BP shareholders protest over chief executive’s 20% pay rise
Investors vote against BP decision to award Bob Dudley pay hike after worst loss ever
A demonstrator from the Sea Shepherd marine conservation organisation protests outside Excel London as BP held its annual general meeting. Photograph: Justin Tallis/AFp/Getty images
Angry shareholders mounted an unprecedented protest against BP yesterday, rebelling against a 20 per cent pay rise for chief executive Bob Dudley despite the oil group making its worst ever loss.
Investors voted against the company’s pay decisions for the first time in living memory, with 59 per cent of proxy votes cast going against BP’s decision to pay Mr Dudley nearly $20 million (€18 million) for 2015, a year in which the company ran up a $5.2 billion loss.
It was the first time a top British company was defeated over executive pay since shareholders at advertising group WPP and Xstrata, the mining company, rebelled four years ago during what was dubbed the “shareholder spring”. It left BP scrambling to win back support of some of the City’s biggest institutions.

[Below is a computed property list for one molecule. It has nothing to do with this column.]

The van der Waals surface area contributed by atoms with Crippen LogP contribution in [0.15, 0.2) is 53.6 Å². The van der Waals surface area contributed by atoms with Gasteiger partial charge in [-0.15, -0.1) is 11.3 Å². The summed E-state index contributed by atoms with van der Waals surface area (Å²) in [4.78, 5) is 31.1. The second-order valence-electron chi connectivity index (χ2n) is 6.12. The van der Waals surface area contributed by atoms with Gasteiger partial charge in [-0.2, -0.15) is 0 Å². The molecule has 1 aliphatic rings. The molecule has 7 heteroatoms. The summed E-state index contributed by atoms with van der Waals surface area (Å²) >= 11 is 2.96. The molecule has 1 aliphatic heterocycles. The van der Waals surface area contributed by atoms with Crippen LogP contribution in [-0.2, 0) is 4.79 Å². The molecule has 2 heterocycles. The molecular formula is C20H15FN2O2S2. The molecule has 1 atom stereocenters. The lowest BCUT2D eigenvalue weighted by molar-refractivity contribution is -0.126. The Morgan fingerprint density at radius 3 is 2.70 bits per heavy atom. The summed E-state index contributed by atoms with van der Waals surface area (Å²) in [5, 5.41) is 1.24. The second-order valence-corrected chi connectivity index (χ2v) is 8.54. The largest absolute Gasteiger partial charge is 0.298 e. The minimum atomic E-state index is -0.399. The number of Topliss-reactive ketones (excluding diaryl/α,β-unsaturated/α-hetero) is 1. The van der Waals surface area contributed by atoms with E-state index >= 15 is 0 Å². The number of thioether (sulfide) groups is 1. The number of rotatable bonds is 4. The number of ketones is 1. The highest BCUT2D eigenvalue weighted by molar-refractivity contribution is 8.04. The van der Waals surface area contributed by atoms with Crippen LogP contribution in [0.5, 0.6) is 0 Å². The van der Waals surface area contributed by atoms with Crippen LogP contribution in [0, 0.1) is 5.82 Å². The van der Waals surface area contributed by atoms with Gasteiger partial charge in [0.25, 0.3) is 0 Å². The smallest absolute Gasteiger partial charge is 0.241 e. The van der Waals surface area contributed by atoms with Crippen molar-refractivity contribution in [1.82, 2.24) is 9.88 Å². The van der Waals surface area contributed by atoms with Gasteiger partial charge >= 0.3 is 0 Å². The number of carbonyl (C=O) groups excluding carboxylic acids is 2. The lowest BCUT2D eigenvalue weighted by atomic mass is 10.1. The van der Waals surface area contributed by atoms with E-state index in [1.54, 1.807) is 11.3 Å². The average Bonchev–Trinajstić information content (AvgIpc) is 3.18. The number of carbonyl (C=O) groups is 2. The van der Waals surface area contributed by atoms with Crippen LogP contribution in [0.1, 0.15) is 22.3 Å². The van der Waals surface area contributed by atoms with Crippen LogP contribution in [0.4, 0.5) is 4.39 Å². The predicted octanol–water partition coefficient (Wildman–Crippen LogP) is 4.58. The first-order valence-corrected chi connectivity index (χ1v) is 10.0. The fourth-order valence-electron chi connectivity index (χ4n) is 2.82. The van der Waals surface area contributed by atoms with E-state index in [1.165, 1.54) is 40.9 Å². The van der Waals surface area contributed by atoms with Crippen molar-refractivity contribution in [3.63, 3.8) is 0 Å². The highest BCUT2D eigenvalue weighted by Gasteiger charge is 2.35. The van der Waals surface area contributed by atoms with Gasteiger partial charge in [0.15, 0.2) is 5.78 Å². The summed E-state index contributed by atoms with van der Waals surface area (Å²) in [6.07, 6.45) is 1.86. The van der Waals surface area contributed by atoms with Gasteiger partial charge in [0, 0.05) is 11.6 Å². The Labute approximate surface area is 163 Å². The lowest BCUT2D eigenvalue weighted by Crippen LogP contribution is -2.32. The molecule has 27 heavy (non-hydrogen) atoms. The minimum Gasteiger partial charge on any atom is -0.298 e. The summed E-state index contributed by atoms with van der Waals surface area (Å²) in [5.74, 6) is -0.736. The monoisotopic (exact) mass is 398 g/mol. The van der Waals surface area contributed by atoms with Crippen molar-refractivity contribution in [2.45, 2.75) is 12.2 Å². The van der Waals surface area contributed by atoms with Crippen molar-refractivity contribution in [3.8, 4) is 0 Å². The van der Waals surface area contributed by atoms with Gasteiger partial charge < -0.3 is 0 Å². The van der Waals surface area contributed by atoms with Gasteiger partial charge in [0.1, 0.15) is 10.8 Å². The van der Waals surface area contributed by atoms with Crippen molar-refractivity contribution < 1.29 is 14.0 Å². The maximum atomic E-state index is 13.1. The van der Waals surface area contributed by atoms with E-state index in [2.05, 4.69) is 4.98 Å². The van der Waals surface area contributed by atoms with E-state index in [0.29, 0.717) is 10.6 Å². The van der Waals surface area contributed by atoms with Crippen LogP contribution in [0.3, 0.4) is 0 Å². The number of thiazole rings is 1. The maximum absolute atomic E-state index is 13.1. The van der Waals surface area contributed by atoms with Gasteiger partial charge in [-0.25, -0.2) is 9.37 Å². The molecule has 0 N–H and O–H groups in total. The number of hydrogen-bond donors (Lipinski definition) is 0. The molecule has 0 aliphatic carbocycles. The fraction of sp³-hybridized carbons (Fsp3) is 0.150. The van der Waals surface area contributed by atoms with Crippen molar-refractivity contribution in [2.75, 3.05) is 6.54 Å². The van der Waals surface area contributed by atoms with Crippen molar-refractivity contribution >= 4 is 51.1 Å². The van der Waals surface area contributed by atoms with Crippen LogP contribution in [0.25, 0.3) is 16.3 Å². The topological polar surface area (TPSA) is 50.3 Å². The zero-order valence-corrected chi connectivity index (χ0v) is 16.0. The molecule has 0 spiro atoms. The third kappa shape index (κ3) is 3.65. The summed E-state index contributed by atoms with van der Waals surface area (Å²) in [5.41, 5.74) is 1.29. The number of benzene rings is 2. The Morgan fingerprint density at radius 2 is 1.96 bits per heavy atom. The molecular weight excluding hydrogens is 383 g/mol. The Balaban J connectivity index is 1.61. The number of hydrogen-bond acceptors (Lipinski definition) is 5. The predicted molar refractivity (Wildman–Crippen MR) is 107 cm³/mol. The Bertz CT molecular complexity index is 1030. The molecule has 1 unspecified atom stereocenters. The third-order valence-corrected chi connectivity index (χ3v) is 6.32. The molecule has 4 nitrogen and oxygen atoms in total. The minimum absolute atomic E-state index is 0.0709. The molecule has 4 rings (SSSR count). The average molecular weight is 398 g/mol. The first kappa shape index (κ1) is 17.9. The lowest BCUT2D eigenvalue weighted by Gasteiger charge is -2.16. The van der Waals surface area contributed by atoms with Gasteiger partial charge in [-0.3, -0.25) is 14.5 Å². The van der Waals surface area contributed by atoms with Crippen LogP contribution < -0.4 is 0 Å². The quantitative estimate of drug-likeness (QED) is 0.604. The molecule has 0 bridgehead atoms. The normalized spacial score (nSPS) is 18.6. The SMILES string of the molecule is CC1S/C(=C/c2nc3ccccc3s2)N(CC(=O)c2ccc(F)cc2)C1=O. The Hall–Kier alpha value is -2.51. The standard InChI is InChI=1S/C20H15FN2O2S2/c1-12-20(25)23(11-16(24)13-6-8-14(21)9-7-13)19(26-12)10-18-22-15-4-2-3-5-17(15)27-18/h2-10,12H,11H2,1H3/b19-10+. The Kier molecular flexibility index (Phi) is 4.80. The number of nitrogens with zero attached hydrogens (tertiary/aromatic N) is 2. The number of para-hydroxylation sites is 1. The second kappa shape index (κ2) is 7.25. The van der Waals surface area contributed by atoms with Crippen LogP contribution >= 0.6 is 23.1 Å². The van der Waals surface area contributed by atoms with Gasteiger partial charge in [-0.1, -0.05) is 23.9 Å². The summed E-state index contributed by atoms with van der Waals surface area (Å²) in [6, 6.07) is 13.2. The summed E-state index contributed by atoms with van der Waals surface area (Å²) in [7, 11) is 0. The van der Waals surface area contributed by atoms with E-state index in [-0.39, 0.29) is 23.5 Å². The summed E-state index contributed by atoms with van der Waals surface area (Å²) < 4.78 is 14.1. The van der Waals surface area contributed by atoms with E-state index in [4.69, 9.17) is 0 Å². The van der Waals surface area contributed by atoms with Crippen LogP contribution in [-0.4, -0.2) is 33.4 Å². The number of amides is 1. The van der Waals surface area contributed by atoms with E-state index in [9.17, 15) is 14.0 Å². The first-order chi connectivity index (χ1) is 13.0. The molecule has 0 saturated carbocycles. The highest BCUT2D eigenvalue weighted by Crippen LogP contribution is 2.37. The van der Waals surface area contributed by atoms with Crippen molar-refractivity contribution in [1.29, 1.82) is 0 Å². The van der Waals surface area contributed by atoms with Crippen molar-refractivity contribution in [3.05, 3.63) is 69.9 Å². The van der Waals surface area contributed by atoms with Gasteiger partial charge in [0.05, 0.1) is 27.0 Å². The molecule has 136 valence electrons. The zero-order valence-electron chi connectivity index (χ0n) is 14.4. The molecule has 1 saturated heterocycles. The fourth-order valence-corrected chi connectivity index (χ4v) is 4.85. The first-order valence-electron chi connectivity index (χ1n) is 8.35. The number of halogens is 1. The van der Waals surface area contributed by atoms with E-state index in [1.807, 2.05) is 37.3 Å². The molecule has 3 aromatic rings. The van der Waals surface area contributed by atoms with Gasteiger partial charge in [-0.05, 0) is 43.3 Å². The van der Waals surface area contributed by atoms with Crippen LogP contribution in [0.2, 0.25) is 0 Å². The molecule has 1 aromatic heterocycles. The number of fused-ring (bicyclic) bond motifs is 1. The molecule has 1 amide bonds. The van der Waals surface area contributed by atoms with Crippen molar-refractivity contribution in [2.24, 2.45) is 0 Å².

The rebellion highlighted a growing trend of institutional investors and advisers around the world taking a more aggressive stance over pay.
Smith & Nephew, the FTSE 100 medical devices group, also suffered a defeat on their remuneration report yesterday as 53 per cent of shareholders voted against the pay package of chief executive Olivier Bohuon. Although Mr Bohuon’s overall pay fell to $5.5 million in 2015 compared with $6.8 million in 2014, shareholders protested because the company allowed long-term incentives to vest despite falling below initial targets.
US banks from Citigroup to Bank of America have faced pressure to toughen bonus “clawback” regimes, which put executives on the hook for future losses. A resolution demanding more details of JPMorgan’s clawback plans attracted 44 per cent support last year.
The BP vote results – which were non-binding – were announced at an occasionally mutinous annual general meeting in London, where several shareholders publicly criticised the Mr Dudley’s pay increase.